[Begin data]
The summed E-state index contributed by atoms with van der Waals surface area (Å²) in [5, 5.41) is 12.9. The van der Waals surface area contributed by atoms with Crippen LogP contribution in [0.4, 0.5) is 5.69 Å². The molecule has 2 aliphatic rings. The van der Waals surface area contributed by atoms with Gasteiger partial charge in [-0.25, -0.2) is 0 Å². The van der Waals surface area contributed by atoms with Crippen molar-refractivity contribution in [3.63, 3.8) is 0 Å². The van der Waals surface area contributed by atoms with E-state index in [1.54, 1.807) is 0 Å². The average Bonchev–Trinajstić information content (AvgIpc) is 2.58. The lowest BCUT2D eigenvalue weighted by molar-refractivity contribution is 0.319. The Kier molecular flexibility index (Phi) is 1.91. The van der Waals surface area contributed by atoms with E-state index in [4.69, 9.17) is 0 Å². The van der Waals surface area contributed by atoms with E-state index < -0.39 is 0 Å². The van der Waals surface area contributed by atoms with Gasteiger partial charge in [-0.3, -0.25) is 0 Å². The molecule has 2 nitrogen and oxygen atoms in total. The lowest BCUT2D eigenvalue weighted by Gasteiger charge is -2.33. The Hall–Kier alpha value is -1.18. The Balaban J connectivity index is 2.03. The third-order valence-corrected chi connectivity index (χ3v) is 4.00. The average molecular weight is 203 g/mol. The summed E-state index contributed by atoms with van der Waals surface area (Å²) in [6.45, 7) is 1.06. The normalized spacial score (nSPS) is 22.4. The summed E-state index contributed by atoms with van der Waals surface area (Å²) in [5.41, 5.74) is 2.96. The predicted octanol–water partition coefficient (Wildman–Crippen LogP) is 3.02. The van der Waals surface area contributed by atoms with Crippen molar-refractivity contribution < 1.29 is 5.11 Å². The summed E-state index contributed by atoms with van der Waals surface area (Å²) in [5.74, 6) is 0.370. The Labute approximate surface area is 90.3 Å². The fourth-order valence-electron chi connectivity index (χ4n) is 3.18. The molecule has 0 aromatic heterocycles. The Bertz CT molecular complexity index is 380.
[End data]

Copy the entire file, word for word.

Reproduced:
The summed E-state index contributed by atoms with van der Waals surface area (Å²) in [5, 5.41) is 12.9. The van der Waals surface area contributed by atoms with Crippen LogP contribution in [0.4, 0.5) is 5.69 Å². The molecule has 2 aliphatic rings. The van der Waals surface area contributed by atoms with Gasteiger partial charge in [-0.25, -0.2) is 0 Å². The van der Waals surface area contributed by atoms with Crippen molar-refractivity contribution in [3.63, 3.8) is 0 Å². The van der Waals surface area contributed by atoms with E-state index in [1.54, 1.807) is 0 Å². The average Bonchev–Trinajstić information content (AvgIpc) is 2.58. The lowest BCUT2D eigenvalue weighted by molar-refractivity contribution is 0.319. The Kier molecular flexibility index (Phi) is 1.91. The van der Waals surface area contributed by atoms with E-state index in [4.69, 9.17) is 0 Å². The van der Waals surface area contributed by atoms with E-state index < -0.39 is 0 Å². The van der Waals surface area contributed by atoms with Gasteiger partial charge in [-0.3, -0.25) is 0 Å². The molecule has 2 nitrogen and oxygen atoms in total. The lowest BCUT2D eigenvalue weighted by Gasteiger charge is -2.33. The Hall–Kier alpha value is -1.18. The Balaban J connectivity index is 2.03. The third-order valence-corrected chi connectivity index (χ3v) is 4.00. The average molecular weight is 203 g/mol. The summed E-state index contributed by atoms with van der Waals surface area (Å²) in [6.45, 7) is 1.06. The normalized spacial score (nSPS) is 22.4. The summed E-state index contributed by atoms with van der Waals surface area (Å²) in [5.41, 5.74) is 2.96. The predicted octanol–water partition coefficient (Wildman–Crippen LogP) is 3.02. The van der Waals surface area contributed by atoms with Crippen molar-refractivity contribution < 1.29 is 5.11 Å². The summed E-state index contributed by atoms with van der Waals surface area (Å²) in [5.74, 6) is 0.370. The Labute approximate surface area is 90.3 Å². The fourth-order valence-electron chi connectivity index (χ4n) is 3.18. The molecule has 0 aromatic heterocycles. The Bertz CT molecular complexity index is 380.